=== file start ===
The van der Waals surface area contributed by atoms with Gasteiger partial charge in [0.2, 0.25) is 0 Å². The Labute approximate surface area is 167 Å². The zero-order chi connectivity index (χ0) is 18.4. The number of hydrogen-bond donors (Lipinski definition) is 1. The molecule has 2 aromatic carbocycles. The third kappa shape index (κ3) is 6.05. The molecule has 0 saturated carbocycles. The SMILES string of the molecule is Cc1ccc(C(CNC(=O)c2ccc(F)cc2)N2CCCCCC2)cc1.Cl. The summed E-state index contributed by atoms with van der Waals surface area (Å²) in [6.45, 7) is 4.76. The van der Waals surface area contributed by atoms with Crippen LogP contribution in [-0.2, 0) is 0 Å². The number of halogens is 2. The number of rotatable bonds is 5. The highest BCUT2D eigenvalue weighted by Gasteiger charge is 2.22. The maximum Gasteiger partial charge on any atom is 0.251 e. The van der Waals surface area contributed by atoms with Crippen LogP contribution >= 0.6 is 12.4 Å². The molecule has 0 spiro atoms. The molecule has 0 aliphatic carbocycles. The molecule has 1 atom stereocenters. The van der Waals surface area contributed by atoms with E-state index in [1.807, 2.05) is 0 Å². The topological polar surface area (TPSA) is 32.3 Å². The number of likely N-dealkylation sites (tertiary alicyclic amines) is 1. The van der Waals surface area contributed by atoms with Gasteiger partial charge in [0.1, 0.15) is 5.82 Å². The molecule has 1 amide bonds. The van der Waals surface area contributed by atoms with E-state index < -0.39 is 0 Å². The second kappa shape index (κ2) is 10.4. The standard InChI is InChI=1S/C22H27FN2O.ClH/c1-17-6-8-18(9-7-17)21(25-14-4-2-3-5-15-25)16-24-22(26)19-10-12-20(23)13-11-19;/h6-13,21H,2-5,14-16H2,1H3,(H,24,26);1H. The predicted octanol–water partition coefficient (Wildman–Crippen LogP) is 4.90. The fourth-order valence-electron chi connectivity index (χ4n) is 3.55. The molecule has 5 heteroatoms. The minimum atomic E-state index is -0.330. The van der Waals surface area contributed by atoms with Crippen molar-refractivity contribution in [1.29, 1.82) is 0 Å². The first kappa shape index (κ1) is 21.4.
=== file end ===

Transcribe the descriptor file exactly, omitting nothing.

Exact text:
The van der Waals surface area contributed by atoms with Gasteiger partial charge in [0.2, 0.25) is 0 Å². The Labute approximate surface area is 167 Å². The zero-order chi connectivity index (χ0) is 18.4. The number of hydrogen-bond donors (Lipinski definition) is 1. The molecule has 2 aromatic carbocycles. The third kappa shape index (κ3) is 6.05. The molecule has 0 saturated carbocycles. The SMILES string of the molecule is Cc1ccc(C(CNC(=O)c2ccc(F)cc2)N2CCCCCC2)cc1.Cl. The summed E-state index contributed by atoms with van der Waals surface area (Å²) in [6.45, 7) is 4.76. The van der Waals surface area contributed by atoms with Crippen LogP contribution in [-0.2, 0) is 0 Å². The number of halogens is 2. The number of rotatable bonds is 5. The highest BCUT2D eigenvalue weighted by Gasteiger charge is 2.22. The maximum Gasteiger partial charge on any atom is 0.251 e. The van der Waals surface area contributed by atoms with Crippen LogP contribution >= 0.6 is 12.4 Å². The molecule has 0 spiro atoms. The molecule has 0 aliphatic carbocycles. The molecule has 1 atom stereocenters. The van der Waals surface area contributed by atoms with E-state index in [1.807, 2.05) is 0 Å². The topological polar surface area (TPSA) is 32.3 Å². The number of likely N-dealkylation sites (tertiary alicyclic amines) is 1. The van der Waals surface area contributed by atoms with Gasteiger partial charge in [0.1, 0.15) is 5.82 Å². The molecule has 1 amide bonds. The van der Waals surface area contributed by atoms with E-state index < -0.39 is 0 Å². The second kappa shape index (κ2) is 10.4. The standard InChI is InChI=1S/C22H27FN2O.ClH/c1-17-6-8-18(9-7-17)21(25-14-4-2-3-5-15-25)16-24-22(26)19-10-12-20(23)13-11-19;/h6-13,21H,2-5,14-16H2,1H3,(H,24,26);1H. The predicted octanol–water partition coefficient (Wildman–Crippen LogP) is 4.90. The fourth-order valence-electron chi connectivity index (χ4n) is 3.55. The molecule has 5 heteroatoms. The minimum atomic E-state index is -0.330. The van der Waals surface area contributed by atoms with Crippen molar-refractivity contribution in [1.29, 1.82) is 0 Å². The first kappa shape index (κ1) is 21.4.